The Story of the Berlin Brigade

German citizens dig in the rubble hoping to salvage something from the ruins. Berlin, 1945. Photo Credit: U.S. Army Center of Military History.

The Berlin Brigade formed at the height of the Berlin Wall crisis from units already in Berlin by General Orders from the Commander-in-Chief, United States Army, Europe. General Bruce Clarke ordered that from 1 December 1961, the core of the United States military presence in Berlin, the living symbol of America’s protection for the people of free Berlin, would be known as the United States Army Berlin Brigade.

July, 1945—Germany was divided into four sectors, each controlled by one of the victorious Allied countries (the U.S., Great Britain, France, and the Soviet Union). The great city of Berlin lay devastated.  Two years of intense bombing and a fanatical struggle between the last-ditch defenders and the attacking Soviet Army had left the city in ruins.

Berliners struggled to obtain the bare necessities of life.  Fighting ended on May 2, 1945 and Soviet troops occupied the city.  Turned loose by their government, the Red Army looted Berlin in the name of reparations. They dismantled entire refrigeration plants, mills, whole factories, generator equipment, lathes and precision tools, and other spoils of war, loaded the items on rail cars and shipped them off to the Soviet Union.

The Americans arrived on July 1, but the Soviets did not relinquish control of the American sector for 12 days and finally left after considerable urging.  U.S.-Soviet relations over Germany went downhill from there.  Although all sides agreed that Germany should eventually be reunited as one nation, the Soviets wanted to make sure it was a communist state.  The Soviets had used their two months in Berlin to fill key positions in the city with communist sympathizers. Every effort of the Allies to restore order and a semblance of normalcy to Berlin was met with some degree of Soviet opposition.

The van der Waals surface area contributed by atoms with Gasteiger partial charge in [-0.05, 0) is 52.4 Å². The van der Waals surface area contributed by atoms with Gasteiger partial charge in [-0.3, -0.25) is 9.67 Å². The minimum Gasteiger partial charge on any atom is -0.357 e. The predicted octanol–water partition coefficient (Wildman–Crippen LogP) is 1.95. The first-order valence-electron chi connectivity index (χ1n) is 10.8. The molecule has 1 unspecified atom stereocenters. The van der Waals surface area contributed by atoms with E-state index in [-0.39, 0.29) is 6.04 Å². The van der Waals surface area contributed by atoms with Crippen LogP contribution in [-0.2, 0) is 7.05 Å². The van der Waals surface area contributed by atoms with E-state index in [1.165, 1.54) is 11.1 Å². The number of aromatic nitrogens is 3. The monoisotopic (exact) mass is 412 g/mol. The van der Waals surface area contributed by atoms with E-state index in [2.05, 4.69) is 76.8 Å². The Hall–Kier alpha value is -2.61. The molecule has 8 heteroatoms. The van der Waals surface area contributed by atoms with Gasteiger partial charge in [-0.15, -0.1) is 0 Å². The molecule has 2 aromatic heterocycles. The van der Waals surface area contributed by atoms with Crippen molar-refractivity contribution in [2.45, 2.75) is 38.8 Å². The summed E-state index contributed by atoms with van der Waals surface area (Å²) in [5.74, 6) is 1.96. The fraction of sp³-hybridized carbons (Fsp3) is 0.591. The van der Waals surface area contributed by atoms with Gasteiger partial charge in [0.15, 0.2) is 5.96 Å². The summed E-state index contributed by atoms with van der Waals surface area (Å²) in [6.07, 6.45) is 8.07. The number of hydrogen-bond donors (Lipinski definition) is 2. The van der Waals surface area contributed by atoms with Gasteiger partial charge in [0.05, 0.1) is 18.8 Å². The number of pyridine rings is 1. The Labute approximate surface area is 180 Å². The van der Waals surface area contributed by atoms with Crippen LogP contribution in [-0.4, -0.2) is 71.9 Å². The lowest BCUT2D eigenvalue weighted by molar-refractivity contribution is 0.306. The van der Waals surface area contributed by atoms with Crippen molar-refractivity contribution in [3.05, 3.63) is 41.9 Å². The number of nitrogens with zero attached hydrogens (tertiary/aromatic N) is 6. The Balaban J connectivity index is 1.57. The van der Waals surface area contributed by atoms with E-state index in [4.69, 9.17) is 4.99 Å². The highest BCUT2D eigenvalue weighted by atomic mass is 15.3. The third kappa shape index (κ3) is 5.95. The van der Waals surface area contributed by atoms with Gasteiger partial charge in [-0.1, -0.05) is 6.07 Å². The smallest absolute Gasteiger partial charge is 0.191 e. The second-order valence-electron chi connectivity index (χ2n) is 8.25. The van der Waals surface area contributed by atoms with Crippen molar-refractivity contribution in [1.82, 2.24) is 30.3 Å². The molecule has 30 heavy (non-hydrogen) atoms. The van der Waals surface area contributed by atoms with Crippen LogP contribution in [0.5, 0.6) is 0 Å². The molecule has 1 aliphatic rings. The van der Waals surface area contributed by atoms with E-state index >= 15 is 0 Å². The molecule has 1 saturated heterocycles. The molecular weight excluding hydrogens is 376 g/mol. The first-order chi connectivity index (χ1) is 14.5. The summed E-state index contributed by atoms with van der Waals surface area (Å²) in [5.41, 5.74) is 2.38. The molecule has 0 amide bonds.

In 1948 the Soviets attempted to assert full control over Berlin by blocking all road and rail access to the city.  Berliners received the bulk of their food and other supplies by rail from the Western Zones, and the Soviets apparently believed that it could starve the Berliners into submission and force the Western Allies to withdraw from Berlin.

In response, the Allies began the Berlin Airlift to supply the city by air, a feat many thought impossible due to the large amount of supplies needed and the limited cargo capacity of the available aircraft.  Yet, against the odds, the airlift succeeded in supplying the city for 324 days until the Soviets admitted failure and lifted the blockade.  Rather than push the Americans out of Berlin, the blockade strengthened U.S. resolve and led to a new bond of sympathy and mutual respect between the German and American people.

By 1948-49 observers began referring to the relationship between the U.S. and USSR as a “cold war.” By 1950 the Berlin Brigade’s mission had changed from occupation to the mission that would define the Brigade for the next 40 years—to deter Soviet aggression, counter wide-spread civil unrest, and defend the city from the Soviet threat.  Berlin, thus, became a central battlefield in the Cold War.


Cargo planes line up for the Berlin Airlift. Photo Courtesy US Army Center of Military History.

Beginning in November 1958 U.S.-Soviet relations in Berlin once again grew tense.  Soviet demands and ultimatums prevented any forward movement on German reunification and posed a serious threat to the future status of the city.  With hopes of reunification weakening and international tensions over Berlin running high, East Germans began “voting with their feet.”  West Berlin became the escape hatch for East German refugees. In July, 1961 as many as 3,000 escaped in a single day. The daily average for July and early August was about 1,800 per day. In terms of manpower, East Germany was bleeding to death. The Communist leadership solved the problem with brutal simplicity.